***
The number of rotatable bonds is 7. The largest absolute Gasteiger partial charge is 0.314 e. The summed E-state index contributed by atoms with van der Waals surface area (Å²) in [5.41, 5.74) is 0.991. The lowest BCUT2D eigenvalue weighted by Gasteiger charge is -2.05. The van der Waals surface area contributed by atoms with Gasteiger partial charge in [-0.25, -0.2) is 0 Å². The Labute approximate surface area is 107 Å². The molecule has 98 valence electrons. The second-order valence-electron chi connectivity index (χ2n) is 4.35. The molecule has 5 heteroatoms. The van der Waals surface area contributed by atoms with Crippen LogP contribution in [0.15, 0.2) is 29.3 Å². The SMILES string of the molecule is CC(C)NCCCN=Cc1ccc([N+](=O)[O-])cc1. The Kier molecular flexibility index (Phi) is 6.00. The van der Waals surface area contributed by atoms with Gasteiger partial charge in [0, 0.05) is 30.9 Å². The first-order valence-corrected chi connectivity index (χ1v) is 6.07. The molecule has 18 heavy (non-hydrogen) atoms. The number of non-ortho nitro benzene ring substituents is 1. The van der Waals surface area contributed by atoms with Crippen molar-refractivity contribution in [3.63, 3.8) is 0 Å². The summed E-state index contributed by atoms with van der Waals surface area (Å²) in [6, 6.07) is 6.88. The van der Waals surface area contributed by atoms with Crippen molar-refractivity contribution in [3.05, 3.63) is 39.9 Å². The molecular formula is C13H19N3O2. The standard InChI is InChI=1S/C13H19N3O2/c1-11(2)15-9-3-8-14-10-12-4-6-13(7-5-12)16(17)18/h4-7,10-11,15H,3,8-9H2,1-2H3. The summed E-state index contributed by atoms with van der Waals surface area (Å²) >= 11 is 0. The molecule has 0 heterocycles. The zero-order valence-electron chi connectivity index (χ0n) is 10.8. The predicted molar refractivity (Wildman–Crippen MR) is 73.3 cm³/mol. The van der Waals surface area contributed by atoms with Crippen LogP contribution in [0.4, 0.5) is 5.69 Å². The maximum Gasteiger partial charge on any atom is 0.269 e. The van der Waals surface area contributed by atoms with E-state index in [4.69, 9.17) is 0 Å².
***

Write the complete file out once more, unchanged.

The number of rotatable bonds is 7. The largest absolute Gasteiger partial charge is 0.314 e. The summed E-state index contributed by atoms with van der Waals surface area (Å²) in [5.41, 5.74) is 0.991. The lowest BCUT2D eigenvalue weighted by Gasteiger charge is -2.05. The van der Waals surface area contributed by atoms with Gasteiger partial charge in [-0.25, -0.2) is 0 Å². The Labute approximate surface area is 107 Å². The molecule has 98 valence electrons. The second-order valence-electron chi connectivity index (χ2n) is 4.35. The molecule has 5 heteroatoms. The van der Waals surface area contributed by atoms with Crippen LogP contribution in [0.15, 0.2) is 29.3 Å². The SMILES string of the molecule is CC(C)NCCCN=Cc1ccc([N+](=O)[O-])cc1. The Kier molecular flexibility index (Phi) is 6.00. The van der Waals surface area contributed by atoms with Gasteiger partial charge in [0, 0.05) is 30.9 Å². The first-order valence-corrected chi connectivity index (χ1v) is 6.07. The molecule has 18 heavy (non-hydrogen) atoms. The number of non-ortho nitro benzene ring substituents is 1. The van der Waals surface area contributed by atoms with Crippen molar-refractivity contribution in [3.63, 3.8) is 0 Å². The summed E-state index contributed by atoms with van der Waals surface area (Å²) in [6, 6.07) is 6.88. The van der Waals surface area contributed by atoms with Crippen molar-refractivity contribution in [3.05, 3.63) is 39.9 Å². The molecular formula is C13H19N3O2. The standard InChI is InChI=1S/C13H19N3O2/c1-11(2)15-9-3-8-14-10-12-4-6-13(7-5-12)16(17)18/h4-7,10-11,15H,3,8-9H2,1-2H3. The summed E-state index contributed by atoms with van der Waals surface area (Å²) >= 11 is 0. The molecule has 0 heterocycles. The zero-order valence-electron chi connectivity index (χ0n) is 10.8. The predicted molar refractivity (Wildman–Crippen MR) is 73.3 cm³/mol. The van der Waals surface area contributed by atoms with Crippen LogP contribution in [0.4, 0.5) is 5.69 Å². The maximum Gasteiger partial charge on any atom is 0.269 e. The van der Waals surface area contributed by atoms with E-state index in [4.69, 9.17) is 0 Å².